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Agriculture and the Onset of Political Inequality Before the Inka.

In Agriculture and the onset of political inequality before the Inka, Christine Hastorf uses the example of the late prehistoric Sausa of the central Andes of Peru to explore the processes of political and economic change, to investigate the ways in which archaeologists approach the study of these processes and to demonstrate how direct data on crop production (i.e. archaeological plant remains) can be used to track changes in the economic realm and to assess the relationship of changes in agricultural production to changes in political and social relations at the beginning of political inequality. Her conclusion, that political change in the form of escalating social and political tensions after the disintegration of the Wari state resulted in demographic shifts in the Sausa region, which in turn led to changes in agricultural production and to further political change, interweaves these factors masterfully.

This original work, based in large part on Dr Hastorf's extensive field research in the Mantaro region, also incorporates critical components of the research of her colleagues in the UMARP project and previous work by Peruvian and other researchers. As such it is essential reading for scholars of Andean archaeology and anthropology. Palaeoethnobotanists will find it a stimulating example of how botanical data may be used to address issues outside the narrow realm of subsistence reconstruction. The excellent organization of the text and Dr Hastorf's clear writing style make the book accessible to students as well as professionals.

The 12-chapter text is organized into four sections: I, political inequality and economics; II, socio-political change in the Mantaro region; III, agricultural production in the Mantaro region; and IV, the negotiation of Andean agriculture in political change. These sections present an indepth analysis of the economic, political, and cultural factors that came into play at the beginning of social inequality among the ancestors of the Sausa. Each individual chapter ends with a summary of the main points presented and/or a brief statement of the next stage of the argument that carries the reader into the subsequent chapter. This clear structure not only helps the reader follow the development of Dr Hastorf's argument, but provides linkage among complex data sets (settlement data, modern crop productivity, archaeological plant data, catchment analyses) and between the archaeological data and the theoretical underpinnings of the research. The common problem of lack of linkage of theory and data is overcome very skilfully in this book.

The book begins with an Introduction, in which the author's purpose is stated: "To study prehistoric political change, therefore, I discuss several cultural domains, how they change through time, and how they interact with each other...I want to "unpack" and track the relationship between the politics of social control and economic production as they link to centralized decision making.' (p. 4). In part I, political inequality is defined and the economics of intensive Andean agriculture discussed. Suggesting that agricultural changes should reflect changes in cultural principles through time, in part II Dr Hastorf reviews cultural principles structuring Andean life as revealed by ethnography, colonial documents and the archaeological record of the upper Mantaro region. Settlement and site data are presented; the emergence of political hierarchy and economic elites by Wanka II times is argued.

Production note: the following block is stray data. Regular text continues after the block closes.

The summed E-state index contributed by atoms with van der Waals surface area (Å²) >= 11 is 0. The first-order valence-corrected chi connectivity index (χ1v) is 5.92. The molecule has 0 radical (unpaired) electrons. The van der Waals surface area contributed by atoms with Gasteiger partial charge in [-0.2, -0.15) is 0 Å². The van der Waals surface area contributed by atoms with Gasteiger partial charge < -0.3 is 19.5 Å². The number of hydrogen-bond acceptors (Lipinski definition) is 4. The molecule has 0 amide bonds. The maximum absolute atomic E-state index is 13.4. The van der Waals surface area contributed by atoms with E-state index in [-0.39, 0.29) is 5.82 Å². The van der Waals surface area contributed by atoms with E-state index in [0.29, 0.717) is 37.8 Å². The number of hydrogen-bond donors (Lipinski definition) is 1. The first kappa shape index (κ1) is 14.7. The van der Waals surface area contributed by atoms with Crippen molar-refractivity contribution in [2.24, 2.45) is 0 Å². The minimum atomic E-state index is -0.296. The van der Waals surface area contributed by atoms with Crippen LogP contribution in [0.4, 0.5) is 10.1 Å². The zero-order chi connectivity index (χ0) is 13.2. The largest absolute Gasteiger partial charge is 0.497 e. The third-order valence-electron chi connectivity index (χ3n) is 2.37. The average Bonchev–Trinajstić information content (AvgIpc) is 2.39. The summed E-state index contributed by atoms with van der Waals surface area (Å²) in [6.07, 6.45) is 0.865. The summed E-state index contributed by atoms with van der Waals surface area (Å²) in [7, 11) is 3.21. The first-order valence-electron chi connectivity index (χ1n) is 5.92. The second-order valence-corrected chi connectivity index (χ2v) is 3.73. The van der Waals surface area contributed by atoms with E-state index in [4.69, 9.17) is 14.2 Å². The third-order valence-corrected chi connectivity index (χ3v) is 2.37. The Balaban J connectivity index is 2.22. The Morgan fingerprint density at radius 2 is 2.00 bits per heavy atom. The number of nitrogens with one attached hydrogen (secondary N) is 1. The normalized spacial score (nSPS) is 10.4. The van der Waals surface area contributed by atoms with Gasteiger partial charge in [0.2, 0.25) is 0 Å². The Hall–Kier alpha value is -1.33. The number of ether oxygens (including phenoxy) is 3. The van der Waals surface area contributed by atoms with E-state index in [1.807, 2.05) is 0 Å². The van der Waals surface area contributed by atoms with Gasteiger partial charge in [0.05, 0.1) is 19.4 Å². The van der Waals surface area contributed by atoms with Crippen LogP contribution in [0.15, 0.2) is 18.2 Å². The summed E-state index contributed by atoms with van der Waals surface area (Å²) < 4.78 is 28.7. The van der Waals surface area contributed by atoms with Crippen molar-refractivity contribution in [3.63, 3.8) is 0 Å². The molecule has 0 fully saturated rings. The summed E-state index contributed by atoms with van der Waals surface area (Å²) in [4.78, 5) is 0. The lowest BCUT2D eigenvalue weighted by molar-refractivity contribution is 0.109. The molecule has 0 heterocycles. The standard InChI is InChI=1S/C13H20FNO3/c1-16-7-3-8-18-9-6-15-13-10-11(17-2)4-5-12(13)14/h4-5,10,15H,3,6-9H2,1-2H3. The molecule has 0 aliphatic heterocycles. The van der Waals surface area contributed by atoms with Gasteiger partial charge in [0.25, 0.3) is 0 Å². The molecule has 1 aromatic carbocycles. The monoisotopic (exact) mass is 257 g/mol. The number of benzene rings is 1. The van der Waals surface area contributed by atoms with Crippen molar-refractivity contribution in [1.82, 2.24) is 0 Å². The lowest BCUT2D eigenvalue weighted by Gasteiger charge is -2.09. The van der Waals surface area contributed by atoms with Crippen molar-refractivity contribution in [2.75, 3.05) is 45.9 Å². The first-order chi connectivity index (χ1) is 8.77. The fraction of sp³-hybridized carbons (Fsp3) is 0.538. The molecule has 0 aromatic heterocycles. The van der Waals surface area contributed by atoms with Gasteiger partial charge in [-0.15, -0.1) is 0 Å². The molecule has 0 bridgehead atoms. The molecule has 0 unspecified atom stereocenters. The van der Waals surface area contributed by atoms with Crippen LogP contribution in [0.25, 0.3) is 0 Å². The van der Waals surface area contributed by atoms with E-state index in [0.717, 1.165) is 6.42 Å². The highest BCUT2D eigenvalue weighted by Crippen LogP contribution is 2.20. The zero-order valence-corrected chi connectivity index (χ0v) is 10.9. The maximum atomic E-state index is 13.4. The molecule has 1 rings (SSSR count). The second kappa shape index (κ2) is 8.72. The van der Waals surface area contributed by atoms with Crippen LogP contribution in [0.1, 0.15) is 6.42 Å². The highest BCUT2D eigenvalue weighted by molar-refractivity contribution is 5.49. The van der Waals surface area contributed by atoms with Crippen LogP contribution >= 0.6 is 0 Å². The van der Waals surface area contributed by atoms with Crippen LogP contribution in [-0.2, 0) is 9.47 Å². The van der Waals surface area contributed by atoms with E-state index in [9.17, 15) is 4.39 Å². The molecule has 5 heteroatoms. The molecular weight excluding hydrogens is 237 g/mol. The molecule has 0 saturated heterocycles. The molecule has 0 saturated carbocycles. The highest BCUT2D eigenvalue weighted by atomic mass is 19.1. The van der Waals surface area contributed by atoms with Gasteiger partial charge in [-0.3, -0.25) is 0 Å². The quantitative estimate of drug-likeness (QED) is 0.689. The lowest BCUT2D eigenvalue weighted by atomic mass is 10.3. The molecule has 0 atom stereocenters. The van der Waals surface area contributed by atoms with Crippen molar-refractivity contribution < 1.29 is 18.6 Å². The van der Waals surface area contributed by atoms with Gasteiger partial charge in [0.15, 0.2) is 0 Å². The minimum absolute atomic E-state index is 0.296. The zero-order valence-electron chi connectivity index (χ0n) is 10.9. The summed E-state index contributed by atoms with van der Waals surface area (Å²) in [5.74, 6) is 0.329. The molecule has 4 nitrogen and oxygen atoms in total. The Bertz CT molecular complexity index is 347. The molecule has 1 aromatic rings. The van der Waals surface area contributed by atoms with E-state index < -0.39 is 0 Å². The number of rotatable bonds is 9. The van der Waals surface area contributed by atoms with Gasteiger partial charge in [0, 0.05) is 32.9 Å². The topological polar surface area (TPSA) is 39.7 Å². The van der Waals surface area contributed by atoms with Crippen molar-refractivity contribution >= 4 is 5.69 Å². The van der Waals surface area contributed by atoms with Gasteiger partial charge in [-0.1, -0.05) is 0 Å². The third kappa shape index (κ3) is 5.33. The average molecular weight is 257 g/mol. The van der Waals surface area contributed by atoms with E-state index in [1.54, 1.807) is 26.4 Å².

In part III, how agriculture contributed to the process of political change is explored by a concise overview of the region and its crops and a detailed presentation of original data on land-use zones, crop yields and agricultural methods. These data are then used to construct a base-line model of crop productivity by land-use zone. Site catchment analyses then transform the general model into specific models of optimal annual crop production for each of six sites and three archaeological phases. Finally, the palaeoethnobotanical data, the direct data on crop production, are presented by site and phase, and evidence for crop frequency change across space and time summarized. In part IV Dr hastorf explores why agricultural production changed -- why actual crop mixes diverged from expected values at some sites -- and concludes that political decisions, rather than resources or population density, escalated change. The final chapter relates the Sausa example of the emergence of inequality back to the general issue of how change occurs within societies.

Seven appendices present the archaeological, agronomic and palaeoethnobotanical data on which the study is based; the author and press are to be commended for devoting 35 pages to presentation of raw data for use by other scholars. Tables and figures are well produced, with a few exceptions. Readers unfamiliar with the Andean physical and cultural landscape will unfortunately find no photographs to introduce them to the region, its crops or people; Dr Hastorf's descriptions are accurate and detailed, however. These minor points of criticism in no way dampen my enthusiastic recommendation of this excellent work, which belongs on the bookshelf of any scholar interested in political, social and economic change, and how the archaeological record informs these interrelated, but distinctive, processes.

DEBORAH M. PEARSALL Department of Anthropology University of Missouri--Columbia (MO)
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Author:Pearsall, Deborah M.
Publication:Antiquity
Article Type:Book Review
Date:Sep 1, 1993
Words:831
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